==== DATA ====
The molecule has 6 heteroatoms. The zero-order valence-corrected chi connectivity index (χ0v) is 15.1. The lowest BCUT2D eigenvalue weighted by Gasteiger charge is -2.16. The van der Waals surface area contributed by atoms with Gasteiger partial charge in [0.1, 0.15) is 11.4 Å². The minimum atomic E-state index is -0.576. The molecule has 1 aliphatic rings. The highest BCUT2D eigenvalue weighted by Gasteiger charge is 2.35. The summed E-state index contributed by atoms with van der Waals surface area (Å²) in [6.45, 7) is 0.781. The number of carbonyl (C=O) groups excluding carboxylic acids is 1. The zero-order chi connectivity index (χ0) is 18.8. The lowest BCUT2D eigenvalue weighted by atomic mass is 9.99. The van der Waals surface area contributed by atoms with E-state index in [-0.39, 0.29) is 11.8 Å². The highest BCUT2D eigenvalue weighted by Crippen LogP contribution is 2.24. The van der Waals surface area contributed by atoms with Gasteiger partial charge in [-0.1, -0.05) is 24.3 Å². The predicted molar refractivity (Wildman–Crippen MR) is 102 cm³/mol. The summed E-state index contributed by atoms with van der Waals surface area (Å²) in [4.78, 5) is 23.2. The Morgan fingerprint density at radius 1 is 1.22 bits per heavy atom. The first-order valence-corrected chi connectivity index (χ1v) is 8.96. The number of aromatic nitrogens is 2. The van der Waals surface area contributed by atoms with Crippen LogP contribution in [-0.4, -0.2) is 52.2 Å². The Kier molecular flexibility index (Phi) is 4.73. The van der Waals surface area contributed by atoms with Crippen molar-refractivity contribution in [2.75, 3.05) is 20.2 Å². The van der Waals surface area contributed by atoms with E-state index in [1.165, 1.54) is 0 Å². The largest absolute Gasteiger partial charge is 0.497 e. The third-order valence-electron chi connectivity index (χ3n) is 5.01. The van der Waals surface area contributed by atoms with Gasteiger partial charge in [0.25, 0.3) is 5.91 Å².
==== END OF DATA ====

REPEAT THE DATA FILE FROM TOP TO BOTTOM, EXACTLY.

The molecule has 6 heteroatoms. The zero-order valence-corrected chi connectivity index (χ0v) is 15.1. The lowest BCUT2D eigenvalue weighted by Gasteiger charge is -2.16. The van der Waals surface area contributed by atoms with Gasteiger partial charge in [0.1, 0.15) is 11.4 Å². The minimum atomic E-state index is -0.576. The molecule has 1 aliphatic rings. The highest BCUT2D eigenvalue weighted by Gasteiger charge is 2.35. The summed E-state index contributed by atoms with van der Waals surface area (Å²) in [6.45, 7) is 0.781. The number of carbonyl (C=O) groups excluding carboxylic acids is 1. The zero-order chi connectivity index (χ0) is 18.8. The lowest BCUT2D eigenvalue weighted by atomic mass is 9.99. The van der Waals surface area contributed by atoms with E-state index in [-0.39, 0.29) is 11.8 Å². The highest BCUT2D eigenvalue weighted by Crippen LogP contribution is 2.24. The van der Waals surface area contributed by atoms with Gasteiger partial charge in [-0.1, -0.05) is 24.3 Å². The predicted molar refractivity (Wildman–Crippen MR) is 102 cm³/mol. The summed E-state index contributed by atoms with van der Waals surface area (Å²) in [4.78, 5) is 23.2. The Morgan fingerprint density at radius 1 is 1.22 bits per heavy atom. The first-order valence-corrected chi connectivity index (χ1v) is 8.96. The number of aromatic nitrogens is 2. The van der Waals surface area contributed by atoms with Crippen LogP contribution in [-0.4, -0.2) is 52.2 Å². The Kier molecular flexibility index (Phi) is 4.73. The van der Waals surface area contributed by atoms with Crippen molar-refractivity contribution in [2.75, 3.05) is 20.2 Å². The van der Waals surface area contributed by atoms with E-state index in [1.165, 1.54) is 0 Å². The largest absolute Gasteiger partial charge is 0.497 e. The third-order valence-electron chi connectivity index (χ3n) is 5.01. The van der Waals surface area contributed by atoms with Gasteiger partial charge in [0.25, 0.3) is 5.91 Å².